Rank and organization:   Lieutenant, U.S. Navy Reserve, Torpedo Boat Squadron
Place and date:   Wasile Bay, Halmahera Island, 16 September 1944.
Entered service at:
Birth:   1 November 1913, Washington, D.C.
For conspicuous gallantry and intrepidity at the risk of his life above
and beyond the call of duty as commander, Motor Torpedo Boat Squadron 33,
while effecting the rescue of a Navy pilot shot down in Wasile Bay, Halmahera
Island, less than 200 yards from a strongly defended Japanese dock and
supply area, 16 September 1944. Volunteering for a perilous mission unsuccessfully
attempted by the pilot's squadron mates and a PBY plane, Lt. Comdr. (then
Lieutenant) Preston led PT-489 and PT-363 through 60 miles of restricted,
heavily mined waters. Twice turned back while running the gauntlet of fire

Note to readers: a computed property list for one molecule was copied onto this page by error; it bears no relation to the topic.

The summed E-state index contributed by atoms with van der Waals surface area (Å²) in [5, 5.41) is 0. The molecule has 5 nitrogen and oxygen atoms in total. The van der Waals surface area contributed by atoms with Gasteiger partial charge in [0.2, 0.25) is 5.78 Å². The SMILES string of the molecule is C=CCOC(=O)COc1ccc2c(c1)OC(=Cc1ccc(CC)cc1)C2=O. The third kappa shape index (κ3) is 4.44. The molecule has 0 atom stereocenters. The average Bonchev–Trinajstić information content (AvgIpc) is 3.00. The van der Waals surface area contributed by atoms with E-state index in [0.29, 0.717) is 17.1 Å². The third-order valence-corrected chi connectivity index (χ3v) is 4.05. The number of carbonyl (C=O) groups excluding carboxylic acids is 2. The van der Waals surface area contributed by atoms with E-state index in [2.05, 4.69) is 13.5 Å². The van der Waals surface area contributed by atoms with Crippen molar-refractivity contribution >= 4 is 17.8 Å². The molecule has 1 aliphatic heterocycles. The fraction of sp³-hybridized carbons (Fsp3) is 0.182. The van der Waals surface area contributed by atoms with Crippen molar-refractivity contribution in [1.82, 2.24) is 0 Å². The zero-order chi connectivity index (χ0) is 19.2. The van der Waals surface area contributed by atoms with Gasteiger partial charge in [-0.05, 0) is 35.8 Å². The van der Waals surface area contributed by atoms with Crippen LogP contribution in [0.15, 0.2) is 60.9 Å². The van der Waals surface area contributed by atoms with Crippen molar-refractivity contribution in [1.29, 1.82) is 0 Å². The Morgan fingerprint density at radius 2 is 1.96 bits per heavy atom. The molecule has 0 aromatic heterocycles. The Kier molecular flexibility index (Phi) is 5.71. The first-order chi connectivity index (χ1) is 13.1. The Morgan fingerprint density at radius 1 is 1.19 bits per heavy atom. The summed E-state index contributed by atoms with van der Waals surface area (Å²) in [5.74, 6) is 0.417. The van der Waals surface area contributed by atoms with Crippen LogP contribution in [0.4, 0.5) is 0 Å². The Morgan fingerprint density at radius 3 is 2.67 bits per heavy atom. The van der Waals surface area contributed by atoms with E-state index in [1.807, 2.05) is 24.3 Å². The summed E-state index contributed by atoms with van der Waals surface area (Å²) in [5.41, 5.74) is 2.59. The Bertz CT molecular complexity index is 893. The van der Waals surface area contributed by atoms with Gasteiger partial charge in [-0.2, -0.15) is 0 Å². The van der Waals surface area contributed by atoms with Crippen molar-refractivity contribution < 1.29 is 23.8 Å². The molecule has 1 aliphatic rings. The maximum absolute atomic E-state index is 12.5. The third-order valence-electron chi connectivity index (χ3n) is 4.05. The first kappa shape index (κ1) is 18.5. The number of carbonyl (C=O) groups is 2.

from powerful coastal defense guns guarding the 11-mile strait at the entrance
to the bay, he was again turned back by furious fire in the immediate area
of the downed airman. Aided by an aircraft smokescreen, he finally succeeded
in reaching his objective and, under vicious fire delivered at 150-yard
range, took the pilot aboard and cleared the area, sinking a small hostile
cargo vessel with 40-mm. fire during retirement. Increasingly vulnerable
when covering aircraft were forced to leave because of insufficient fuel,
Lt. Comdr. Preston raced PT boats 489 and 363 at high speed for 20 minutes
through shell-splashed water and across minefields to safety. Under continuous
fire for 2l/2 hours, Lt. Comdr. Preston successfully achieved a mission
considered suicidal in its tremendous hazards, and brought his boats through
without personnel casualties and with but superficial damage from shrapnel.
His exceptional daring and great personal valor enhance the finest traditions
of the U.S. Naval Service.
This data was extracted from the Committee on Veterans' Affairs, U.S. Senate, Medal of Honor Recipients: 1863-1973 (Washington, D.C.: Government Printing Office, 1973)